When Europeans began to theorize art in the eighteenth-century, they thought it had little use value or any relevance to the practical everyday. In his Critique of Judgment, the German philosopher Emmanuel Kant asserted aesthetic experience was in fact a cognitive inquiry, but only one that amounted to the judgment of disinterested pleasure.
Since the twentieth-century, attitudes changed, just as the direction and interests of art. But these opinions ventured by philosophers, sociologists, and ethnographers allow us to look at the entire trajectory of art differently than they were assessed in the early in the modern era.
Art experience is actually like everyday experience in that ANY kind of stimulus can trigger analysis and thought. Usually, most (including many psychologists and philosophers of art) think of art’s hedonistic value; which is that we seek reward through an experience of pleasure. On the contrary, we can think of the reception of art as an organic process of response and decision making.
Hans and Schulamith Kreitler explain in their Psychology of the Arts the art experience is motivated by tensions, which exist prior to its onset, but are triggered through the production of new tensions by the work of art. Essentially, the goal of the art experience is to achieve a kind of state of homeostasis – a condition of equilibrium and balance that gives the sensation of pleasure. Yet their theory also accounts for experiences that challenge us in some way, and for which we may take an immediate dislike.
Sometimes the challenge a work of art puts before us may be perceived as a barrier but is rather an invitation for deeper inquiry. Art makes us confront our barriers and the things that block our perceptions and thoughts. Sometimes these can amount to the most significant realizations. The resulting reduction in tension can result in building motivation and ultimately the performance of a perception into an everyday action.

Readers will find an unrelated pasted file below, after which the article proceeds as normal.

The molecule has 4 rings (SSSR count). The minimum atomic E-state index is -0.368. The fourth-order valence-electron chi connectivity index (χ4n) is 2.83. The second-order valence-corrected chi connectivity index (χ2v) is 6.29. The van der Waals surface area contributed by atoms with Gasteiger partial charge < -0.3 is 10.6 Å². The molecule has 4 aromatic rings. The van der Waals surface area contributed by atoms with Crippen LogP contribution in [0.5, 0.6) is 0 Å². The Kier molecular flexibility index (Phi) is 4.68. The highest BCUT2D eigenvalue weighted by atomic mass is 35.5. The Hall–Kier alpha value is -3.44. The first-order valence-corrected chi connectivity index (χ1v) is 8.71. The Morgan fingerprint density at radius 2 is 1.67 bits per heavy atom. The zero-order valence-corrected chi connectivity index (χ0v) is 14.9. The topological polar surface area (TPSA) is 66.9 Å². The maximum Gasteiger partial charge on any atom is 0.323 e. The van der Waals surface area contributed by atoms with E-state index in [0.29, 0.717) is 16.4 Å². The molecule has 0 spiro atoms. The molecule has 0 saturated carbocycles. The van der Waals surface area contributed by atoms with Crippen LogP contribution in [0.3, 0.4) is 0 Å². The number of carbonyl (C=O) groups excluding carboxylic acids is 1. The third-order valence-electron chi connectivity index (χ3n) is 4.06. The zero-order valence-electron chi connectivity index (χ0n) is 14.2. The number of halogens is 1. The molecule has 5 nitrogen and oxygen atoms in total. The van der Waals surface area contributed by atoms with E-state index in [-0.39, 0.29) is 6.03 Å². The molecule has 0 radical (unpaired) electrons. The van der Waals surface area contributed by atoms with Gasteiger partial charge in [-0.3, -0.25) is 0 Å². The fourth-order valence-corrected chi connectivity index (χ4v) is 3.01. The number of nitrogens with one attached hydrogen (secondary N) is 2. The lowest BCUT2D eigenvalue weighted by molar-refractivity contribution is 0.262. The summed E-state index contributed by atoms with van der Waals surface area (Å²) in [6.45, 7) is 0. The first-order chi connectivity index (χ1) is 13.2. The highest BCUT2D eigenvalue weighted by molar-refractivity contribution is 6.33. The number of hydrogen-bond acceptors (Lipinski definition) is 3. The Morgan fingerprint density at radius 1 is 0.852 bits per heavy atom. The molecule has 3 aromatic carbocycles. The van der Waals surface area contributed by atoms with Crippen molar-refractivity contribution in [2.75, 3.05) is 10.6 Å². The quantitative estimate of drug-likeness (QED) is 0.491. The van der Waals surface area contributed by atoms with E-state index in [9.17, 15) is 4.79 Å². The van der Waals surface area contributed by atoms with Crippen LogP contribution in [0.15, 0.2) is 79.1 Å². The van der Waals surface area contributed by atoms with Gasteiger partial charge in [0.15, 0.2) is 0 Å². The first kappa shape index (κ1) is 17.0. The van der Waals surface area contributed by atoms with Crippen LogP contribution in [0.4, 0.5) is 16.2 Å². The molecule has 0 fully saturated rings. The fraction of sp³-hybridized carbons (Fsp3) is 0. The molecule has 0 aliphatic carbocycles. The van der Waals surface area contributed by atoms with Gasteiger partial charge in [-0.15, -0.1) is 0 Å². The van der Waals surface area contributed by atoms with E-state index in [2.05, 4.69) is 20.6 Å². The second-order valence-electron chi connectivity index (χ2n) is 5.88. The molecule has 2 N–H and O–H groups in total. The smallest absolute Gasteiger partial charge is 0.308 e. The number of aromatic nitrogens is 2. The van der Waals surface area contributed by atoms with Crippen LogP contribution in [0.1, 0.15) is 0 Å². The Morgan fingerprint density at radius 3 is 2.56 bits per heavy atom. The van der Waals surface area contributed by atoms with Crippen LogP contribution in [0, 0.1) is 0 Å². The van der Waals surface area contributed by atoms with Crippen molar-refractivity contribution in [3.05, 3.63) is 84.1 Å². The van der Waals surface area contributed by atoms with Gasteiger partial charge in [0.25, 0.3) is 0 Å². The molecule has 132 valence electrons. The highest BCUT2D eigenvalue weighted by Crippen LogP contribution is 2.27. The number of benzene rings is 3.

Many of these realizations come from the most initial and immediate moment of the perception of a work of art. This is usually the moment when we experience pleasure, drowsy boredom, or also offense and disgust. Deeper analysis of these leading first impressions allow us to dig deeper in our emotional responses and thoughts. Borrowing, in part, from Kreitler and Kreitler, those are:
1. Color – What are your personal associations and the culturally shared meanings?
2. General Formal Structures – What are the simple and complex gestalts and your response to their significance of the expressive idea? What is the role of variation, symmetry, and balance?
3. Figure and Ground: What is in the foreground and background, and what is the relationship to scale?
4. Symmetry, Continuity, and Closure: Are things balanced, varied, and closed or open?
So why is this important for the everyday? Exercising these observation skills are all acts of judgment. When we stand back and process our reactions, we become aware of ourselves and the world. Or even the perception of a gestalt amounts to a decision of “rightness”: through the process of tension and release we put the pieces of the whole together. We can see our shifting perspectives with different points of view. We can see patterns of things and the reasons for them being interrupted.
Such skills translate well into any field or profession in which people make decision and solve problems. Those can be science and technology, engineering, law, to name a few. As Arthur Efland said in Art and Cognition, works of art may serve to reveal conflicted domains in reality and our minds in which our expectations are challenged. We can see how we ourselves play a role in our perceptions and learn how to see beyond them, we can identify patterns and exceptions, we can conceptualize a situation of “rightness” from the arbitrariness of art’s expressive language, and we can listen to ourselves to identify the deeper meaning of things beneath what is given on the surface.